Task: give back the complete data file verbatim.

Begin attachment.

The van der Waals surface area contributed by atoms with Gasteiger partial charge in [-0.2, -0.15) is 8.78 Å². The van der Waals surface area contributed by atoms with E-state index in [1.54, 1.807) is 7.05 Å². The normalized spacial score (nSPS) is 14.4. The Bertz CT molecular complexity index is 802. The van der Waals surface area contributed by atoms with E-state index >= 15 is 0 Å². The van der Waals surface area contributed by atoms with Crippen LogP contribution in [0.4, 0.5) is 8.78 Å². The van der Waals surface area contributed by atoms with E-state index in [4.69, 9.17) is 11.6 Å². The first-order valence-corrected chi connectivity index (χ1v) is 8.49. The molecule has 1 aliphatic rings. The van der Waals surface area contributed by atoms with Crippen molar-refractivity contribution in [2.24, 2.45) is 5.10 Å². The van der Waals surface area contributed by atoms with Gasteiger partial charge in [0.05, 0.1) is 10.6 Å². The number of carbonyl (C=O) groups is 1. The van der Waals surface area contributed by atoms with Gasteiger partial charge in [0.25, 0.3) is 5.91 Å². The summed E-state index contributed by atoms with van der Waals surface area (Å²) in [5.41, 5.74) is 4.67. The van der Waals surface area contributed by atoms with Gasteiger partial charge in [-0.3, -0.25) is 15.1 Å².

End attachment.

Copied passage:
The van der Waals surface area contributed by atoms with Gasteiger partial charge in [-0.2, -0.15) is 8.78 Å². The van der Waals surface area contributed by atoms with E-state index in [1.54, 1.807) is 7.05 Å². The normalized spacial score (nSPS) is 14.4. The Bertz CT molecular complexity index is 802. The van der Waals surface area contributed by atoms with E-state index >= 15 is 0 Å². The van der Waals surface area contributed by atoms with Crippen LogP contribution in [0.4, 0.5) is 8.78 Å². The van der Waals surface area contributed by atoms with E-state index in [4.69, 9.17) is 11.6 Å². The first-order valence-corrected chi connectivity index (χ1v) is 8.49. The molecule has 1 aliphatic rings. The van der Waals surface area contributed by atoms with Crippen molar-refractivity contribution in [2.24, 2.45) is 5.10 Å². The van der Waals surface area contributed by atoms with Gasteiger partial charge in [0.05, 0.1) is 10.6 Å². The number of carbonyl (C=O) groups is 1. The van der Waals surface area contributed by atoms with Gasteiger partial charge in [0.25, 0.3) is 5.91 Å². The summed E-state index contributed by atoms with van der Waals surface area (Å²) in [5.41, 5.74) is 4.67. The van der Waals surface area contributed by atoms with Gasteiger partial charge in [-0.3, -0.25) is 15.1 Å².